of the day. Everyone hates
                             Example 2
A – Event                   B – Thoughts / Beliefs       C – Feelings and Physical

You arrange a time to meet 1. S/he’s been held up        OK – no reaction wait with
a friend, who is late.        because the traffic is     understanding I can stay
                              heavy.                     calm.

                            2. S/he’s forgotten.         ? sad, let down / hurt,
                                                         tightness in chest. I’m not
                                                         important to him/her.

                            3. S/he does this so often   ? angry, hot headed, heart
                            s/he doesn’t really care     racing, decide to leave.
                            about me.
                              Example 3
A – Event                    B – Thoughts / Beliefs        C – Feelings and Physical

You have an appraisal at     1. Great – I’m doing ok –     Ok – no reaction – I can stay
work and are told of your       I’ve got some good         calm.
areas of strength and some      things and some goals to
areas where you could do        work for.
better                       2. I didn’t know I was so     Sad. Upset. Sick in the
                                bad at that. I’m really    stomach. Withdraw from
                                stupid.                    others at work.

                             3. If I don’t get these right I Worried. Tightness in the
                                could lose my job.           shoulders and chest. Can’t
                                                             concentrate and work less
                             4. This always happens to
                                me – I’ll never get a        Sad. Heavy hearted.
                                raise.                       Reduced commitment at
           Realistic Restatements
•   I don’t need to prove myself in this situation
•   I know it’ll be hard, but I know I can handle it
•   I don’t need to feel threatened here
•   I can relax and stay calm
•   Nothing says I have to be competent and
    strong all the time. It’s ok to feel unsure or
  Fostering Healthy Self-Esteem in
            our Children
• Parents as models to their children whether
  they want it or not
• Parents model behaviour, attitudes and
  thinking styles
• As children get older, teachers and other
  adults become (good or unhelpful) role
  models too
• Children develop high self-esteem when they
  have a sense of security, identity and
•   Clear boundaries with rules and consequences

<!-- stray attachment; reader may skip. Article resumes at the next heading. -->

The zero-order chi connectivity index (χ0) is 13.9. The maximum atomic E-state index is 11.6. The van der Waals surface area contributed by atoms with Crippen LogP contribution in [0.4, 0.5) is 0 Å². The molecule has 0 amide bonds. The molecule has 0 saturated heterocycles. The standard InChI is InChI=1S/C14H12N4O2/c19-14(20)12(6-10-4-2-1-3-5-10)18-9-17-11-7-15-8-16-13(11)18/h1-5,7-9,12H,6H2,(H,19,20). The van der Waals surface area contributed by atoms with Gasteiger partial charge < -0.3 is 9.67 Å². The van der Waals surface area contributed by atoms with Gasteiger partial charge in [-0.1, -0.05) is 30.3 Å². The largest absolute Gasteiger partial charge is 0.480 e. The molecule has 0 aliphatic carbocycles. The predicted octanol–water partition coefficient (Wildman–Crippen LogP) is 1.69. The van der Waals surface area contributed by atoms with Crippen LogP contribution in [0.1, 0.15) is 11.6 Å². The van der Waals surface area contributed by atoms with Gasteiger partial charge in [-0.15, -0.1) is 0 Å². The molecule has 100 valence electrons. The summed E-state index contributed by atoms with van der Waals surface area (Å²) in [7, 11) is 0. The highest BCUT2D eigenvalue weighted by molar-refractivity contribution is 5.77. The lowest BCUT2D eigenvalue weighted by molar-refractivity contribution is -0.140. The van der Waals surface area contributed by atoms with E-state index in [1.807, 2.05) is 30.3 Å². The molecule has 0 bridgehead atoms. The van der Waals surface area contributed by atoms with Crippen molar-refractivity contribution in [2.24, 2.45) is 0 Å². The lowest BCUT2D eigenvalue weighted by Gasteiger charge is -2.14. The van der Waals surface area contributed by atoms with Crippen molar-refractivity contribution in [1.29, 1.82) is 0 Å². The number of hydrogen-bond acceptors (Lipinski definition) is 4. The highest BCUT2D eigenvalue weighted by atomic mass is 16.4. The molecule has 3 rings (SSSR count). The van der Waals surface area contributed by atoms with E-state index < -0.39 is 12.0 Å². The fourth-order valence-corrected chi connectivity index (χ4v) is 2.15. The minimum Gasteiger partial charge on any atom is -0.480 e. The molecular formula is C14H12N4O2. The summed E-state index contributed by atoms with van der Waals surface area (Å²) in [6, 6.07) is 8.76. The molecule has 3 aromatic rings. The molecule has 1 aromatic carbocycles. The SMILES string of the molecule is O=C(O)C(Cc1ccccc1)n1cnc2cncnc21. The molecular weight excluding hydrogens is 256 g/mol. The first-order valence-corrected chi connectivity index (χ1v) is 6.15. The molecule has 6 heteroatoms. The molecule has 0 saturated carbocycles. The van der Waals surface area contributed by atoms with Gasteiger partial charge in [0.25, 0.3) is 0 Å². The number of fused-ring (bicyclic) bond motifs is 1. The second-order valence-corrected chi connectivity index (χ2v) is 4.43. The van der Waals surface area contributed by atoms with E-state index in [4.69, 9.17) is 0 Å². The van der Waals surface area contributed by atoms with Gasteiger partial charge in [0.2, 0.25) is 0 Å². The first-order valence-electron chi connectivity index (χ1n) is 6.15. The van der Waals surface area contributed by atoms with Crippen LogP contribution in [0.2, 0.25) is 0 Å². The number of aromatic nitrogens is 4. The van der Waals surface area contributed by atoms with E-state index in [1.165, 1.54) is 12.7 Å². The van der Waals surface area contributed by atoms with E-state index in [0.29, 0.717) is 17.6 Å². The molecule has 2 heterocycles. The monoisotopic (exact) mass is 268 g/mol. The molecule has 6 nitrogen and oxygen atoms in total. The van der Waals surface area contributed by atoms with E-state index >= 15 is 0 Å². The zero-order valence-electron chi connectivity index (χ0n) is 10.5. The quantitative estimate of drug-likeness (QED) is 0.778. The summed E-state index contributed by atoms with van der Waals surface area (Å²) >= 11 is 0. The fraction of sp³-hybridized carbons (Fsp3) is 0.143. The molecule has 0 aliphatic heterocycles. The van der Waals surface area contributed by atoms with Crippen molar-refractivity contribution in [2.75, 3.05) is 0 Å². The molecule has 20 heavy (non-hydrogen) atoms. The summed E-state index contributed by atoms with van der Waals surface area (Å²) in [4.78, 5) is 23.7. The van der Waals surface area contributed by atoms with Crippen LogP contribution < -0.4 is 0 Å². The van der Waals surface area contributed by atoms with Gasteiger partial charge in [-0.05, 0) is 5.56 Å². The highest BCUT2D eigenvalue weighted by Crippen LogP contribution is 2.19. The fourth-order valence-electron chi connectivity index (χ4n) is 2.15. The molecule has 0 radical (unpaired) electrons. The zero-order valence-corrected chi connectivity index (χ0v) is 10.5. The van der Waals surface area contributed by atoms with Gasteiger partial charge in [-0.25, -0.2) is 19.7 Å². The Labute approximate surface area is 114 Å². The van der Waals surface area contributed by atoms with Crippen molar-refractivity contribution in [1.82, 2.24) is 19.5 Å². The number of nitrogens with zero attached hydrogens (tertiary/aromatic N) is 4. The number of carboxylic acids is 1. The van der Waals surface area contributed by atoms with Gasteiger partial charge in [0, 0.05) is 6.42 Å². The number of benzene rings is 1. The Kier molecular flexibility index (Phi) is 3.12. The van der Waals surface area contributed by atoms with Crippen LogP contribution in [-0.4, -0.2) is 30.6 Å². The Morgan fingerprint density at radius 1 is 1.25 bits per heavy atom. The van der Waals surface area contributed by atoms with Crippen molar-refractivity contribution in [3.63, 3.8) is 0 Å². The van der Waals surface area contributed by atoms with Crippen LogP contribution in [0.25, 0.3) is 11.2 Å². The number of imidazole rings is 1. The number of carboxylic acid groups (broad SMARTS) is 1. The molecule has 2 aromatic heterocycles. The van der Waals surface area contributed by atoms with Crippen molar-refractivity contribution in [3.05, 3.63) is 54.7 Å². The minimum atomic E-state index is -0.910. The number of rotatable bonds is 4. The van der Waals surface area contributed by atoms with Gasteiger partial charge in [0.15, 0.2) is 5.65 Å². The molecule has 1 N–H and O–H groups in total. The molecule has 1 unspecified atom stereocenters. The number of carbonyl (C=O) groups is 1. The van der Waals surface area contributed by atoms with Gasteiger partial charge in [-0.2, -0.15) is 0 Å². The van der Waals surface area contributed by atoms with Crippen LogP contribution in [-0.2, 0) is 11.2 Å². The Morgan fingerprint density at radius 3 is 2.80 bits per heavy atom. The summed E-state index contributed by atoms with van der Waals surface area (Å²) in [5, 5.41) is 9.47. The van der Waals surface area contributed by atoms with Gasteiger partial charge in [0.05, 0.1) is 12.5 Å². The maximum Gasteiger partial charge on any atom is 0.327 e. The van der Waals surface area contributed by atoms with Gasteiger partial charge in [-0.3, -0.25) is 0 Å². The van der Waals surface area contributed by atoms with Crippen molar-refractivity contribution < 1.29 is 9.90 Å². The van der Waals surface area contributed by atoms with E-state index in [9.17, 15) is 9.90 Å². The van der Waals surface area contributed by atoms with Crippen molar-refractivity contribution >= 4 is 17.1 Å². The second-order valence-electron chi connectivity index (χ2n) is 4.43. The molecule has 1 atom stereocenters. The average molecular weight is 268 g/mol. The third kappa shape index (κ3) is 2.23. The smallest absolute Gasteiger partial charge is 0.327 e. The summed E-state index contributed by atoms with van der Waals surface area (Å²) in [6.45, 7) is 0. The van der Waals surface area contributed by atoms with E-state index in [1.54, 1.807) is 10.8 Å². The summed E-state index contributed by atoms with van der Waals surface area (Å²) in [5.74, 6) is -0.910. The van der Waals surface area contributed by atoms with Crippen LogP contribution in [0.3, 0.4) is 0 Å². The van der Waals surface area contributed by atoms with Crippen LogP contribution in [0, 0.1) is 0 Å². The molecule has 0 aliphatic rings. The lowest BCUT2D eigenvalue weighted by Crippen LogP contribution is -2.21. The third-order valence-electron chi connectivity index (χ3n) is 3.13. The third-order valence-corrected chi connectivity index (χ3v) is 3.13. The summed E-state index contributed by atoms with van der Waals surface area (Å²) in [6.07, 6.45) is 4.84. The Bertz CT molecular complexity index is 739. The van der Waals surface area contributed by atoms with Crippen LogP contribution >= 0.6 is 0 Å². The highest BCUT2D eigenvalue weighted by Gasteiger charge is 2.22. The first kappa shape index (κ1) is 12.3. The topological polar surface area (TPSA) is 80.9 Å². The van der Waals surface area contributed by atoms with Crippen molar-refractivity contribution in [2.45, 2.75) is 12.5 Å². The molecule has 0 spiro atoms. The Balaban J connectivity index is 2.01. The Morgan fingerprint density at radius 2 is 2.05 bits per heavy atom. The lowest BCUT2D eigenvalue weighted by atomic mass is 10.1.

•   Consistency, consistency, consistency
•   Routines
•   Separate the child from the behaviour
•   Avoid labelling, talking about them negatively
    in front of them.
    Identity: Self Knowledge, Self
     Acceptance, Self Expression
• Developing a sense of who they are
• Knowing how they are alike and how they are
  different from others
• And that difference is ok
            Identity (continued)
•   Listen to them
•   Accept their feelings
•   Play with or spend time with them
•   Positive self talk
•   Reframe negatives
•   Accept differences in selves and others
Self Reliance: Self Awareness, Self
•   Learning how to be a group member
•   Helping at home and with decisions
•   Helping others
•   Play dates
•   Emotional Tool Box
            Emotional Tool Box
•   Burning up energy (when anxious or angry)
•   Jumping on trampoline
•   Punching a pillow
•   Creative distraction – recycling
•   Swimming
    Emotional Tool Box (continued)
•   - for mild worries
•   Speaking to or being with family member
•   Patting a pet
•   Talking to helper or mentor
                 Self Reliance
•   Setting realistic goals
•   Help if needed
•   Encourage experimentation
•   Reward systems to initially help motivation
      Self Reliance (continued)
• Structure tasks to ensure success
• Plan of action
• Encourage and give feedback
• Effort rather than achievement
• Compare performance to their previous
  performance, not to others
• Focus on behaviour, not the child
      References and Resources
• Den Kaat, S & Davey, K (2010); Self to Self
  Esteem: Adolescent Issues with Aspergers
  Syndrome – download from Minds and Hearts
• Pearce, Jenni (2009); Helping to Build Your
  Child’s Self Esteem.
• Le Messurier, Mark (2007); Parenting Tough
• Baker, Jed (2008); No More Meltdowns
 References and Resources (cont)
• Irving, Tricia (2001); When Tough Stuff
  Happens: and activity book for Tough Times
  for 7-12 year olds
• Cobham, Vanessa (2010); When Worries
  Attack: Insights into Child and Adolescent
  Anxiety (workshop notes)
• Cobham, Vanessa (2001); Do as I Do
  Programme (2nd edition)